Keller at Large
The Me Generation’s big mistakes
In his latest Keller at Large on MassterList, Jon Keller says it’s time for Baby Boomers to take stock of all the negative things happening these days in America and just admit it: This is the mess they’re bequeathing to future generations.
Women’s Political Caucus, facial recognition technology, televised 2020 commencement
— Massachusetts Women’s Political Caucus holds its second annual legislative breakfast via webinar, with Senate President Karen Spilka and House Speaker Pro Tempore Patricia Haddad as honorary co-chairs, 9:30 a.m.
— Boston City Council Committee on Ways & Means holds a meeting on the fiscal 2021 budget 10 a.m.
— Ahead of a planned hearing, the ACLU of Massachusetts and Boston City Councilors Michelle Wu and Ricardo Arroyo hold a press briefing on a proposed ordinance banning facial recognition technology in Boston, followed by the Boston City Council Committee on Government Operations public hearing, 11 a.m. and 3 p.m., respectively.
— Massachusetts Association of Community Colleges hosts the first in weekly discussion series with community college presidents, about rebuilding the state’s economy, with the panel including Roxbury Community College President Valerie Roberson, Jim Brett of the New England Council and Prabal Chakrabarti of the Federal Reserve Bank of Boston, 1 p.m.
— Gov. Charlie Baker gives the commencement address on the ‘Massachusetts Commencement 2020’ program celebrating graduating seniors from public and private schools across the state, with celebrities and professional athletes also offering remarks, WGBH-TV Ch. 2, simulcast on Channels 4, 5, 7, 10, 25, 57, NECN, Telemundo and social media, 7:30 p.m.
For the most comprehensive listing of calendar items, check out State House News Service’s Daily Advances (pay wall – free trial subscriptions available), as well as MassterList’s Beacon Hill Town Square below.
Reminder to readers: SHNS Coronavirus Tracker available for free
A reminder to our readers as the coronavirus crisis unfolds: The paywalled State House News Service, which produces MASSterList, is making its full Coronavirus Tracker available to the community for free on a daily basis each morning via ML. SHNS Coronavirus Tracker.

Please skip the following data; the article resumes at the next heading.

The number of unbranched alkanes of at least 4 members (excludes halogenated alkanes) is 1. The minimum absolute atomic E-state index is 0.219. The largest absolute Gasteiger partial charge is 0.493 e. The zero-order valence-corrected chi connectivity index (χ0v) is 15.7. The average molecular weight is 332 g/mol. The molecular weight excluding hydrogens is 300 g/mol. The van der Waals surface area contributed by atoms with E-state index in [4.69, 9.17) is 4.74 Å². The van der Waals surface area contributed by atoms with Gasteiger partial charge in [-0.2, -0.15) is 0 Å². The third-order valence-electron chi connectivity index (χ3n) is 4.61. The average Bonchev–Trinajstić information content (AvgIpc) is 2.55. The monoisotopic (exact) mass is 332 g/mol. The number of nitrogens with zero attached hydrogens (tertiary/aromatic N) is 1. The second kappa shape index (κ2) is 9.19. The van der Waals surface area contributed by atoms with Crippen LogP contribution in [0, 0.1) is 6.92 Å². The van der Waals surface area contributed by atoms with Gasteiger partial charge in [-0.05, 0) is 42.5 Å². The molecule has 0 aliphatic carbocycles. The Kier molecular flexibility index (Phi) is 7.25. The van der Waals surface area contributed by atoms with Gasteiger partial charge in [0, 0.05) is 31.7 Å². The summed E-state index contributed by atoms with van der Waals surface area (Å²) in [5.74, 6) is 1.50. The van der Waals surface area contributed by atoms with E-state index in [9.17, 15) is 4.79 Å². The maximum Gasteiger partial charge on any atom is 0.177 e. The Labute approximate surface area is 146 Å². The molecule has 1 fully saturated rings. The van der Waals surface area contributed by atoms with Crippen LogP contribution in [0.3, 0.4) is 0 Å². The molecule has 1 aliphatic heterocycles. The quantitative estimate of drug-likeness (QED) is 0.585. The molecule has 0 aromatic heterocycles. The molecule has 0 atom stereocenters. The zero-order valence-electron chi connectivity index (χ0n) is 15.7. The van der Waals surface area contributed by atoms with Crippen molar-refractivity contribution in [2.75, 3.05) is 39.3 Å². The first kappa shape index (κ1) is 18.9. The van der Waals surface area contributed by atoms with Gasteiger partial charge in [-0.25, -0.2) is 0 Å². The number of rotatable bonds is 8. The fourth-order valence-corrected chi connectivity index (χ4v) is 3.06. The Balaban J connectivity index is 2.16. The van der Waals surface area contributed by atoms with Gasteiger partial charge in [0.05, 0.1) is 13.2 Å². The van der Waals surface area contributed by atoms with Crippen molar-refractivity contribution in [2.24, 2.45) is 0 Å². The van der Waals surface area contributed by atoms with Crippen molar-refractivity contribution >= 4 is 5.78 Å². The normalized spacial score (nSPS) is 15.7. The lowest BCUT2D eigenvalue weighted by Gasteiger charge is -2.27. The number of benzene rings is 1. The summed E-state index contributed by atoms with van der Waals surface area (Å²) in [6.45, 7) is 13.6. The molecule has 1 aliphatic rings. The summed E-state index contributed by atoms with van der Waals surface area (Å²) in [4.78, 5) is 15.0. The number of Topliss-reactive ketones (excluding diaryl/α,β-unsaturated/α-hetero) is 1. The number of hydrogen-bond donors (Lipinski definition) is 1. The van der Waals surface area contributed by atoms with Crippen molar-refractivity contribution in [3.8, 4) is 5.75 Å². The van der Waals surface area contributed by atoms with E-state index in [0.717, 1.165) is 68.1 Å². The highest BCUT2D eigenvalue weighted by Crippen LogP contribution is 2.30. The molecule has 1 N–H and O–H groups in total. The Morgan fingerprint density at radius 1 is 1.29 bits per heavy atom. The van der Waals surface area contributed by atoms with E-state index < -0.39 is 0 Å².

The coronavirus numbers: 36 new deaths, 7,353 total deaths, 193 confirmed cases
NBC Boston has the latest coronavirus numbers for Massachusetts.
State recommends smaller classes this fall even as some towns face teacher layoffs
The state Department of Elementary and Secondary Education has issued preliminary guidelines for the reopening of schools this fall in Massachusetts – and they include the wearing of face masks, cleaning protocols and various social-distancing rules. But it also suggests smaller class sizes, with perhaps as few as 10 students per class, as CBS Boston, MassLive’s Scott Croteau and CommonWealth’s Sarah Betancourt report.
But that begs the question: How? Even during normal times, it’s difficult, if not impossible for some districts, to reach such low teacher-to-student ratios. And the Globe’s Meghan Irons reports that many school districts across the state are bracing for potential teacher layoffs amid widespread budget problems caused by the coronavirus-tied economic downturn.
Btw: The Herald’s Andrew Martinez reports that parents and teachers are not happy with the idea of every kid having to come to school with their own masks. Btw II, and speaking of reopenings, via MassLIve: “UMass Amherst releases report outlining plans to combat coronavirus ahead of campus reopening.”
Outdoor dining returns to some restaurants
Forget about fall reopenings. Spring finally arrived yesterday for some restaurants, though not all, as the Phase Two reopening of eateries commenced across the state, although it applied to only outdoor dining. People seemed happy for any type of change, as CBS Boston and the Boston Globe and the Patriot Ledger and Telegram and Berkshire Eagle report, among others.
What?! Bars quietly moved to last phase of reopening
One of the reopenings we were dearly anticipating and now this. SHNS’s Chris Van Buskirk reports that the planned reopening of bars has been, quietly, pushed back from Phase Three to Phase Four of Gov. Charlie Baker’s reopening schedule. “It is unclear when the change was made,” SHNS Chris Van Buskirk reports.
Wasn’t state testing supposed to increase, not decrease, with the reopening?